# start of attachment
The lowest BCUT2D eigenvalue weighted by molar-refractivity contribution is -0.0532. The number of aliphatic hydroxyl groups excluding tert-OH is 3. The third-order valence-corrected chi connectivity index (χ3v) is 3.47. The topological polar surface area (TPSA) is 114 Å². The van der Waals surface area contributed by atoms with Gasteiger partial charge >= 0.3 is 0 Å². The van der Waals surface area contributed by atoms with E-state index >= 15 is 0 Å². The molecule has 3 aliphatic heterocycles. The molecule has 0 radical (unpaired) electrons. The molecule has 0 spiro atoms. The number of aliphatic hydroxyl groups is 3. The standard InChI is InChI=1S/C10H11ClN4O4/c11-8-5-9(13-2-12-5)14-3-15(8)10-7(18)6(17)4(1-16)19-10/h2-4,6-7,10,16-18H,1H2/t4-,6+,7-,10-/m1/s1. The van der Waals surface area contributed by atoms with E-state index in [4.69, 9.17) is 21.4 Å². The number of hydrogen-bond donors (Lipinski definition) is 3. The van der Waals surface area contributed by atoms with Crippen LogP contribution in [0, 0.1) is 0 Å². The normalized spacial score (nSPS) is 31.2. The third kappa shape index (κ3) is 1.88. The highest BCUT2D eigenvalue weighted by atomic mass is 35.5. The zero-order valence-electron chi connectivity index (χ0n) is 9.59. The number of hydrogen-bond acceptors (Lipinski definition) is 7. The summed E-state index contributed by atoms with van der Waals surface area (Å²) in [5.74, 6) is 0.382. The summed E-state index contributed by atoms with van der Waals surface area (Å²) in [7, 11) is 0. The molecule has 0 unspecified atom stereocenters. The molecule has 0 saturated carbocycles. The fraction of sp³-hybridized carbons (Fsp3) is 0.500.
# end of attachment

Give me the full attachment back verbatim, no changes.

The lowest BCUT2D eigenvalue weighted by molar-refractivity contribution is -0.0532. The number of aliphatic hydroxyl groups excluding tert-OH is 3. The third-order valence-corrected chi connectivity index (χ3v) is 3.47. The topological polar surface area (TPSA) is 114 Å². The van der Waals surface area contributed by atoms with Gasteiger partial charge >= 0.3 is 0 Å². The van der Waals surface area contributed by atoms with E-state index >= 15 is 0 Å². The molecule has 3 aliphatic heterocycles. The molecule has 0 radical (unpaired) electrons. The molecule has 0 spiro atoms. The number of aliphatic hydroxyl groups is 3. The standard InChI is InChI=1S/C10H11ClN4O4/c11-8-5-9(13-2-12-5)14-3-15(8)10-7(18)6(17)4(1-16)19-10/h2-4,6-7,10,16-18H,1H2/t4-,6+,7-,10-/m1/s1. The van der Waals surface area contributed by atoms with E-state index in [4.69, 9.17) is 21.4 Å². The number of hydrogen-bond donors (Lipinski definition) is 3. The van der Waals surface area contributed by atoms with Crippen LogP contribution in [0, 0.1) is 0 Å². The normalized spacial score (nSPS) is 31.2. The third kappa shape index (κ3) is 1.88. The highest BCUT2D eigenvalue weighted by atomic mass is 35.5. The zero-order valence-electron chi connectivity index (χ0n) is 9.59. The number of hydrogen-bond acceptors (Lipinski definition) is 7. The summed E-state index contributed by atoms with van der Waals surface area (Å²) in [5.74, 6) is 0.382. The summed E-state index contributed by atoms with van der Waals surface area (Å²) in [7, 11) is 0. The molecule has 0 unspecified atom stereocenters. The molecule has 0 saturated carbocycles. The fraction of sp³-hybridized carbons (Fsp3) is 0.500.